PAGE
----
Getting Taken 

In Nine Queens, the Argentineans do Mamet, damn it, even better.

What's most surprising about Nine Queens, a wry if awfully derivative caper come-on from first-time feature director-writer Fabián Bielinsky, is how easily it suckers you into its swindle. After all, you know from the jump that something's up. You've sniffed out this con before in the films of David Mamet, where no one is who he or she seems and nothing is done without dual purpose. You're no simp to get taken again. And yet, here it is -- another double cross for which you will, and should, hand over your few grubby bucks.

Nine Queens takes its time, enjoying the game like an expert too wise to tip his hand too soon. It revels in the small lies, the taking of chump change here and there, before at long last offering up the bigger score: rare German stamps known as the "Nine Queens," said to be worth millions by those offering pennies on the dollar for them.

It begins in a convenience store, where a young man named Juan (Gastón Pauls) is faking change from the woman behind the counter. He's a novice (or so it seems) with a kind face, but prone to mistakes. He tries to double-dip and gets caught by a cop (or so it seems). But the cop is another grifter, a grizzled vet named Marcos (Ricardo Darín), who is shoplifting for kicks and offers the kid a deal: Marcos needs a partner, and if Juan will pair up for the day, they'll split the profits 50-50. Or so it seems.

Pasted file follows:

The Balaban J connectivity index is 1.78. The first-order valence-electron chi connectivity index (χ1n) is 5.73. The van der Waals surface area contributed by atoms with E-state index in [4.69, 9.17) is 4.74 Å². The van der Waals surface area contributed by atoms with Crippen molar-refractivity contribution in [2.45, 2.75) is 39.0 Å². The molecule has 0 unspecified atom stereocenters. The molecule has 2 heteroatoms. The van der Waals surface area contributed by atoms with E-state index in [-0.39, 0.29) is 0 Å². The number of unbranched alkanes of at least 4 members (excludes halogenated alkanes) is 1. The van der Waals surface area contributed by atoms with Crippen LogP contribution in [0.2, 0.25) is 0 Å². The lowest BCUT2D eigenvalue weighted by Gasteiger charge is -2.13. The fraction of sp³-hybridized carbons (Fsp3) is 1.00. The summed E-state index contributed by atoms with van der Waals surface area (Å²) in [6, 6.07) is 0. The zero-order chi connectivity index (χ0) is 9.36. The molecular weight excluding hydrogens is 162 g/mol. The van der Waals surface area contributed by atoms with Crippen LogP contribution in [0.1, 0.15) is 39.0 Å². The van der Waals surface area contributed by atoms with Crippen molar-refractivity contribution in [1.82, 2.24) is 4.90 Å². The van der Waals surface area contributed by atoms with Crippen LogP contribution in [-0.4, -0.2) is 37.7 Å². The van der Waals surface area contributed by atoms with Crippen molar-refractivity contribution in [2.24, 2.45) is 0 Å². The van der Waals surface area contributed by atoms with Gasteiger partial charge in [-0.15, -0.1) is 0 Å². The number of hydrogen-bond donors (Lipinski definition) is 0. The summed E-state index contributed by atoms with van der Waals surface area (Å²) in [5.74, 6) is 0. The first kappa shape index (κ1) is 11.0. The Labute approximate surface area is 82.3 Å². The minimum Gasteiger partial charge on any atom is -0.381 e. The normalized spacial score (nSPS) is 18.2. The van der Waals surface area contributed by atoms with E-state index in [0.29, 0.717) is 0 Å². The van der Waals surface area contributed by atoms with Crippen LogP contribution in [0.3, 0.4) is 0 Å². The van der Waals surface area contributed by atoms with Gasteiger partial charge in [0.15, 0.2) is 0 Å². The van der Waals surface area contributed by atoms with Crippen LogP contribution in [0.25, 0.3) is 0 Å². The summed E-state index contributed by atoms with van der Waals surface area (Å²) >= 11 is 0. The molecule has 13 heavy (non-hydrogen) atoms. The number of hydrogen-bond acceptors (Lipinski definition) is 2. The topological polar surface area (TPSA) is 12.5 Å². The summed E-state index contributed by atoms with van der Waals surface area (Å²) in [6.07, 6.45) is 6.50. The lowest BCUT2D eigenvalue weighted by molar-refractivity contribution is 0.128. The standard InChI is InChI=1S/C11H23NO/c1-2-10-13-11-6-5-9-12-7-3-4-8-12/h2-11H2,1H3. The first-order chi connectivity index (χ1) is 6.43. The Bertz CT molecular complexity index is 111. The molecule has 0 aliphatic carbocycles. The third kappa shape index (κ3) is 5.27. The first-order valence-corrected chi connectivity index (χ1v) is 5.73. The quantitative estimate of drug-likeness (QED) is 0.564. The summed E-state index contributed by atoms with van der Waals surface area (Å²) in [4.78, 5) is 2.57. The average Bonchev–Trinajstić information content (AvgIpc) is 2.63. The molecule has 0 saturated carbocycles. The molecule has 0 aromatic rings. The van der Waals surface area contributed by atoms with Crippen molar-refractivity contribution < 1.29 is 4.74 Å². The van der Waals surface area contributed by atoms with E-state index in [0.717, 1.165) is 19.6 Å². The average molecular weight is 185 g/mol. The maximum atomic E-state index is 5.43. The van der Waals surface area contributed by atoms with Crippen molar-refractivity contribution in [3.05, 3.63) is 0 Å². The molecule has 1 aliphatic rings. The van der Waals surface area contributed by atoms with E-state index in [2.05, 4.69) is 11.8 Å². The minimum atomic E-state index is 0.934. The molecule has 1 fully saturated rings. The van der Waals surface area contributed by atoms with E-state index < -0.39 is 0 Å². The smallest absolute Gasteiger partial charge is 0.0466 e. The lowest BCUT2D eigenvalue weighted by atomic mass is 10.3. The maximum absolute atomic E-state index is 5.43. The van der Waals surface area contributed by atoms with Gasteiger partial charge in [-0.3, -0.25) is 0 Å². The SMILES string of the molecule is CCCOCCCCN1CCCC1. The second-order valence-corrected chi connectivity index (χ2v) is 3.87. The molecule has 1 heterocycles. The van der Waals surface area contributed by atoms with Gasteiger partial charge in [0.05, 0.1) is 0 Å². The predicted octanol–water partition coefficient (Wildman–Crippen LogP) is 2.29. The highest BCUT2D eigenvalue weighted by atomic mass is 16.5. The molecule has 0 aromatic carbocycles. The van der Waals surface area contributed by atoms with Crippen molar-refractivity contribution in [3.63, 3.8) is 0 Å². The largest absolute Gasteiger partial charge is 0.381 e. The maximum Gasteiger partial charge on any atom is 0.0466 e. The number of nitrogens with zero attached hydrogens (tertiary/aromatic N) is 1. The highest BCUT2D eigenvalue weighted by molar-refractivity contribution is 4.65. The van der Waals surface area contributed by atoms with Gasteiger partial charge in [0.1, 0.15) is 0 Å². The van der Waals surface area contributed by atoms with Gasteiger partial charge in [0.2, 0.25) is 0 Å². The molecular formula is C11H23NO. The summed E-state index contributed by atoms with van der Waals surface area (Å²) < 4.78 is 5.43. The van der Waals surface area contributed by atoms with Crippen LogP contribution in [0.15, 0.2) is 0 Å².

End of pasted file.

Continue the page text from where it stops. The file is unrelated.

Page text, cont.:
Before long, the two men are confronted with a "once in a million" opportunity: One of Marcos's estranged partners, Sandler (Óscar Nùñez), is ailing and in desperate need of assistance in moving the Nine Queens in the next 24 hours -- before his prospective buyer leaves town and before the buyer discovers they're little more than forgeries. If Marcos will help, he can keep 10 percent of the take -- a figure Marcos ups to 90, since he's the one assuming all the risk.

And so begins a game of cat and mouse, with no animal distinguishable from another. Bielinsky's actors are game, seeing as how they're playing actors of a different stripe. And unlike Mamet, who likes to give a gravity to his con games that too often sinks them, Bielinsky's just taking a piss. That's what these movies mean to do: manipulate you, trick you, take your money, and leave you with little more than a what-the-fuh grin.

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